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Stress. 1996 Jul;1(1):1-19.

Stress, Glucocorticoids, and Damage to the Nervous System: The Current State of Confusion.

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1
Department of Biological Sciences, Stanford University, Stanford, CA 94305.

Abstract

An extensive literature demonstrates that glucocorticoids (GCs), the adrenal steroids secreted during stress, can have a broad range of deleterious effects in the brain. The actions occur predominately, but not exclusively, in the hippocampus, a structure rich in corticosteroid receptors and particularly sensitive to GCs. The first half of this review considers three types of GC effects: a) GC-induced atrophy, in which a few weeks' exposure to high GC concentrations or to stress causes reversible atrophy of dendritic processes in the hippocampus; b) GC neurotoxicity where, over the course of months, GC exposure kills hippocampal neurons; c) GC neuroendangerment, in which elevated GC concentrations at the time of a neurological insult such as a stroke or seizure impairs the ability of neurons to survive the insult. The second half considers the rather confusing literature as to the possible mechanisms underlying these deleterious GC actions. Five broad themes are discerned: a) that GCs induce a metabolic vulnerability in neurons due to inhibition of glucose uptake; b) that GCs exacerbate various steps in a damaging cascade of glutamate excess, calcium mobilization and oxygen radical generation. In a review a number of years ago, I concluded that these two components accounted for the deleterious GC effects. Specifically, the energetic vulnerability induced by GCs left neurons metabolically compromised, and less able to carry out the costly task of containing glutamate, calcium and oxygen radicals. More recent work has shown this conclusion to be simplistic, and GC actions are shown to probably involve at least three additional components: c) that GCs impair a variety of neuronal defenses against neurologic insults; d) that GCs disrupt the mobilization of neurotrophins; e) that GCs have a variety of electrophysiological effects which can damage neurons. The relevance of each of those mechanisms to GC-induced atrophy, neurotoxicity and neuroendangerment is considered, as are the likely interactions among them.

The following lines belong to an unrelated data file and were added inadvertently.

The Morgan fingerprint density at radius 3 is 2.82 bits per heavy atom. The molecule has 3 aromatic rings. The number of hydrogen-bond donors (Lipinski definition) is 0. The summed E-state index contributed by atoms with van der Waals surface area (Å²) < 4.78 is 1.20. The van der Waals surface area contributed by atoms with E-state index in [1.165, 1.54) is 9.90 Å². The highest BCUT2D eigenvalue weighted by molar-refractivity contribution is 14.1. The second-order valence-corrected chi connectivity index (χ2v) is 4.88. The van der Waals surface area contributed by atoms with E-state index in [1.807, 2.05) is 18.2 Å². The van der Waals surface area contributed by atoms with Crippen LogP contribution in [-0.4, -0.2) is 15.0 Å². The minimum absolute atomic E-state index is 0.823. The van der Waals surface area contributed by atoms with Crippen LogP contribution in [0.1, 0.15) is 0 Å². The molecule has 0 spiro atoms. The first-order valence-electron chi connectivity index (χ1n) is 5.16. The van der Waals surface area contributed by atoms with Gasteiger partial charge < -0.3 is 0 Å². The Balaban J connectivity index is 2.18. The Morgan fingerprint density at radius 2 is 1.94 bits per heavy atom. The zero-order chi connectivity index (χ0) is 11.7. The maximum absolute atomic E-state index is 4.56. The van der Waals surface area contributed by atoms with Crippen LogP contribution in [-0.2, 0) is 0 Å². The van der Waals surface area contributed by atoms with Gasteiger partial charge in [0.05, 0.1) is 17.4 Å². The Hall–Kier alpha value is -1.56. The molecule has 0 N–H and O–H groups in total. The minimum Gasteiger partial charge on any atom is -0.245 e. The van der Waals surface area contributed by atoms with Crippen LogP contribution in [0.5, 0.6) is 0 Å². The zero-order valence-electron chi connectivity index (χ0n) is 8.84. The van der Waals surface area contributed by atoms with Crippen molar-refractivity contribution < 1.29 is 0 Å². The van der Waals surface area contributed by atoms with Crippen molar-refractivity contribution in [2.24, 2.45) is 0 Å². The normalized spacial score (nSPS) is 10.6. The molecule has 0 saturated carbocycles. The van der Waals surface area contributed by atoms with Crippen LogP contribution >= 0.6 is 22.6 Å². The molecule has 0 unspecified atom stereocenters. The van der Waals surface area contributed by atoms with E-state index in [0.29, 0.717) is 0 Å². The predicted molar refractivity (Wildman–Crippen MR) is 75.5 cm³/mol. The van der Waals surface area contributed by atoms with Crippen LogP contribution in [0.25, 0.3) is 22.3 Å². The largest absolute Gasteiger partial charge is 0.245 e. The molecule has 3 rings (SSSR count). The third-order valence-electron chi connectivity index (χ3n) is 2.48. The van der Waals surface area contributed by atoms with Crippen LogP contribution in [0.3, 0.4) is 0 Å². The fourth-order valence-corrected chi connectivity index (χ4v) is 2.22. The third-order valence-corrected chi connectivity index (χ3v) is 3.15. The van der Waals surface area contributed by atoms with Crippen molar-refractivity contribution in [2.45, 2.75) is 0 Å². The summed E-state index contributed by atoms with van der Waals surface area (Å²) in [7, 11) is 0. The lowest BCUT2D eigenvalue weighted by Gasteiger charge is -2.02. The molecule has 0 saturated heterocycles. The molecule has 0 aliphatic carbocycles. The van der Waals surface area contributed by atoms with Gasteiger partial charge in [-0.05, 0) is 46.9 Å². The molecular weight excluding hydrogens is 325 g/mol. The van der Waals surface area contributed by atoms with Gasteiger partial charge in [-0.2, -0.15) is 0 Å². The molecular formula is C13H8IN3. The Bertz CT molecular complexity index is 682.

PMID:
9807058

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